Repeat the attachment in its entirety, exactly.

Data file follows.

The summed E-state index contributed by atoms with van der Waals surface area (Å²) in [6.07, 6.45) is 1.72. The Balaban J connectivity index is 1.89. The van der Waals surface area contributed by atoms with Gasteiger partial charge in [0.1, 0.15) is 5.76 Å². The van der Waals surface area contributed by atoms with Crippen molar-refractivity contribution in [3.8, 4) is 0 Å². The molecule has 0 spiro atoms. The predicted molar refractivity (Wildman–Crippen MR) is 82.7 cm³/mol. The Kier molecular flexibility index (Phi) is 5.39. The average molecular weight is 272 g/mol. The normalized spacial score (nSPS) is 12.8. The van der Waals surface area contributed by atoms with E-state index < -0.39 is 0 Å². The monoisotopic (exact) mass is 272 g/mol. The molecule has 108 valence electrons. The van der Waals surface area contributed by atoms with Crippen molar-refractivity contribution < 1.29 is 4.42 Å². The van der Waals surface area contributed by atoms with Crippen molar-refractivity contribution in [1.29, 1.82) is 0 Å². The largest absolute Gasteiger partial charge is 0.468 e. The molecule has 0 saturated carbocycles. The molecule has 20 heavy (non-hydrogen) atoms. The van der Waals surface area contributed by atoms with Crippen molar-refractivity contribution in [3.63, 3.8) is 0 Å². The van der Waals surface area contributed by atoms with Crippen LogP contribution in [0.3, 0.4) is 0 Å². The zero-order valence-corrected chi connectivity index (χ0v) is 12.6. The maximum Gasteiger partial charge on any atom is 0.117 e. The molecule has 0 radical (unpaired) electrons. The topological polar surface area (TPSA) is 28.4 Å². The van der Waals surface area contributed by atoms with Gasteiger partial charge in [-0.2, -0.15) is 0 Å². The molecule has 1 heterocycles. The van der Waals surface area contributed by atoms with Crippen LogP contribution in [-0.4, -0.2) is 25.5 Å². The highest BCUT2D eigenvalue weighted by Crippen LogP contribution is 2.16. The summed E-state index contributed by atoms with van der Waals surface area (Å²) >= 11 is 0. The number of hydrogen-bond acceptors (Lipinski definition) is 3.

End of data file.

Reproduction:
The summed E-state index contributed by atoms with van der Waals surface area (Å²) in [6.07, 6.45) is 1.72. The Balaban J connectivity index is 1.89. The van der Waals surface area contributed by atoms with Gasteiger partial charge in [0.1, 0.15) is 5.76 Å². The van der Waals surface area contributed by atoms with Crippen molar-refractivity contribution in [3.8, 4) is 0 Å². The molecule has 0 spiro atoms. The predicted molar refractivity (Wildman–Crippen MR) is 82.7 cm³/mol. The Kier molecular flexibility index (Phi) is 5.39. The average molecular weight is 272 g/mol. The normalized spacial score (nSPS) is 12.8. The van der Waals surface area contributed by atoms with E-state index < -0.39 is 0 Å². The monoisotopic (exact) mass is 272 g/mol. The molecule has 108 valence electrons. The van der Waals surface area contributed by atoms with Crippen molar-refractivity contribution < 1.29 is 4.42 Å². The van der Waals surface area contributed by atoms with Crippen molar-refractivity contribution in [1.29, 1.82) is 0 Å². The largest absolute Gasteiger partial charge is 0.468 e. The molecule has 0 saturated carbocycles. The molecule has 20 heavy (non-hydrogen) atoms. The van der Waals surface area contributed by atoms with Crippen molar-refractivity contribution in [3.63, 3.8) is 0 Å². The van der Waals surface area contributed by atoms with Crippen LogP contribution in [0.3, 0.4) is 0 Å². The zero-order valence-corrected chi connectivity index (χ0v) is 12.6. The maximum Gasteiger partial charge on any atom is 0.117 e. The molecule has 0 radical (unpaired) electrons. The topological polar surface area (TPSA) is 28.4 Å². The van der Waals surface area contributed by atoms with Gasteiger partial charge in [-0.2, -0.15) is 0 Å². The molecule has 1 heterocycles. The van der Waals surface area contributed by atoms with Crippen LogP contribution in [-0.4, -0.2) is 25.5 Å². The highest BCUT2D eigenvalue weighted by Crippen LogP contribution is 2.16. The summed E-state index contributed by atoms with van der Waals surface area (Å²) >= 11 is 0. The number of hydrogen-bond acceptors (Lipinski definition) is 3.